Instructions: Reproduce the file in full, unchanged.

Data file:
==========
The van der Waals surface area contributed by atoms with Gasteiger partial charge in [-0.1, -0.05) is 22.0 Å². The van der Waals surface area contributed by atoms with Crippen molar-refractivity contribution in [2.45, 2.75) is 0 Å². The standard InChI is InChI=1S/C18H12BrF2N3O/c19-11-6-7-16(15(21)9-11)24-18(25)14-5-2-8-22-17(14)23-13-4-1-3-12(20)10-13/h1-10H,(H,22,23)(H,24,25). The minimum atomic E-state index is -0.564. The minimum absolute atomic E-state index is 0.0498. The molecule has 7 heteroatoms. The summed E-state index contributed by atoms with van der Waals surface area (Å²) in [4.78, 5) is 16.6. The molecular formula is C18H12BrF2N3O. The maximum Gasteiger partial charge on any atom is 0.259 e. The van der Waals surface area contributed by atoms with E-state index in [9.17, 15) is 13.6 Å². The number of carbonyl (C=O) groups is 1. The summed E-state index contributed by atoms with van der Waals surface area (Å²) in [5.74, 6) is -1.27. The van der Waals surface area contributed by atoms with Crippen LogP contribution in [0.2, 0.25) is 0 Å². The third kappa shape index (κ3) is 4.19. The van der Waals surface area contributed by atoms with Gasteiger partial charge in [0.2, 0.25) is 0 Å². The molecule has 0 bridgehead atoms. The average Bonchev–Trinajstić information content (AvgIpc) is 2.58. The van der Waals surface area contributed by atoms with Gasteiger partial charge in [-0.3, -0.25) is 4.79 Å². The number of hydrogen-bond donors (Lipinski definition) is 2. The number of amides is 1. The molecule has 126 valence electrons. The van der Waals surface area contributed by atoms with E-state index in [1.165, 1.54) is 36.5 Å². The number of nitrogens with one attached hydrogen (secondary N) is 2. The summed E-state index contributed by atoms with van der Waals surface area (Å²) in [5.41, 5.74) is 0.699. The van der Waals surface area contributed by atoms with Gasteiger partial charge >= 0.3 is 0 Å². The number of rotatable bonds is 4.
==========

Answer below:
The van der Waals surface area contributed by atoms with Gasteiger partial charge in [-0.1, -0.05) is 22.0 Å². The van der Waals surface area contributed by atoms with Crippen molar-refractivity contribution in [2.45, 2.75) is 0 Å². The standard InChI is InChI=1S/C18H12BrF2N3O/c19-11-6-7-16(15(21)9-11)24-18(25)14-5-2-8-22-17(14)23-13-4-1-3-12(20)10-13/h1-10H,(H,22,23)(H,24,25). The minimum atomic E-state index is -0.564. The minimum absolute atomic E-state index is 0.0498. The molecule has 7 heteroatoms. The summed E-state index contributed by atoms with van der Waals surface area (Å²) in [4.78, 5) is 16.6. The molecular formula is C18H12BrF2N3O. The maximum Gasteiger partial charge on any atom is 0.259 e. The van der Waals surface area contributed by atoms with E-state index in [9.17, 15) is 13.6 Å². The number of carbonyl (C=O) groups is 1. The summed E-state index contributed by atoms with van der Waals surface area (Å²) in [5.74, 6) is -1.27. The van der Waals surface area contributed by atoms with Crippen LogP contribution in [0.2, 0.25) is 0 Å². The third kappa shape index (κ3) is 4.19. The van der Waals surface area contributed by atoms with Gasteiger partial charge in [0.2, 0.25) is 0 Å². The molecule has 0 bridgehead atoms. The average Bonchev–Trinajstić information content (AvgIpc) is 2.58. The van der Waals surface area contributed by atoms with Gasteiger partial charge in [-0.3, -0.25) is 4.79 Å². The number of hydrogen-bond donors (Lipinski definition) is 2. The number of amides is 1. The molecule has 126 valence electrons. The van der Waals surface area contributed by atoms with E-state index in [1.165, 1.54) is 36.5 Å². The number of nitrogens with one attached hydrogen (secondary N) is 2. The summed E-state index contributed by atoms with van der Waals surface area (Å²) in [5.41, 5.74) is 0.699. The van der Waals surface area contributed by atoms with Gasteiger partial charge >= 0.3 is 0 Å². The number of rotatable bonds is 4.